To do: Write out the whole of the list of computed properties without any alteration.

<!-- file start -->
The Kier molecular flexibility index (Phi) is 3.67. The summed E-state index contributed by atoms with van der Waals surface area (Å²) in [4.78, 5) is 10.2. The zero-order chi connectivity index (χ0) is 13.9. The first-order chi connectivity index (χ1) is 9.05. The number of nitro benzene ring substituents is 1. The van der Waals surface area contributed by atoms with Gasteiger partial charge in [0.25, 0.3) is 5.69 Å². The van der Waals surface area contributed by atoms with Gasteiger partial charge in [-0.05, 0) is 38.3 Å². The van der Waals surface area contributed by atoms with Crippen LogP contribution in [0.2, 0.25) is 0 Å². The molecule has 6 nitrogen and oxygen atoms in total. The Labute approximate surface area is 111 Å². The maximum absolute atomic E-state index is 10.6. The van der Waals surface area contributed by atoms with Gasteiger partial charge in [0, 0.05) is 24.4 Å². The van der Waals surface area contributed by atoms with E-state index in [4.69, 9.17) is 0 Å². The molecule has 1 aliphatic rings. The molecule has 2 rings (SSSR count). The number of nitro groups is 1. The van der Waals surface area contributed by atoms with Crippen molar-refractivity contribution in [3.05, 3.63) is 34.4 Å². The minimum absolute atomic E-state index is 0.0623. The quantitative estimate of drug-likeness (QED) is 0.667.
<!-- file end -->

The Kier molecular flexibility index (Phi) is 3.67. The summed E-state index contributed by atoms with van der Waals surface area (Å²) in [4.78, 5) is 10.2. The zero-order chi connectivity index (χ0) is 13.9. The first-order chi connectivity index (χ1) is 9.05. The number of nitro benzene ring substituents is 1. The van der Waals surface area contributed by atoms with Gasteiger partial charge in [0.25, 0.3) is 5.69 Å². The van der Waals surface area contributed by atoms with Gasteiger partial charge in [-0.05, 0) is 38.3 Å². The van der Waals surface area contributed by atoms with Crippen LogP contribution in [0.2, 0.25) is 0 Å². The molecule has 6 nitrogen and oxygen atoms in total. The Labute approximate surface area is 111 Å². The maximum absolute atomic E-state index is 10.6. The van der Waals surface area contributed by atoms with Gasteiger partial charge in [0, 0.05) is 24.4 Å². The van der Waals surface area contributed by atoms with E-state index in [4.69, 9.17) is 0 Å². The molecule has 1 aliphatic rings. The molecule has 2 rings (SSSR count). The number of nitro groups is 1. The van der Waals surface area contributed by atoms with Crippen molar-refractivity contribution in [3.05, 3.63) is 34.4 Å². The minimum absolute atomic E-state index is 0.0623. The quantitative estimate of drug-likeness (QED) is 0.667.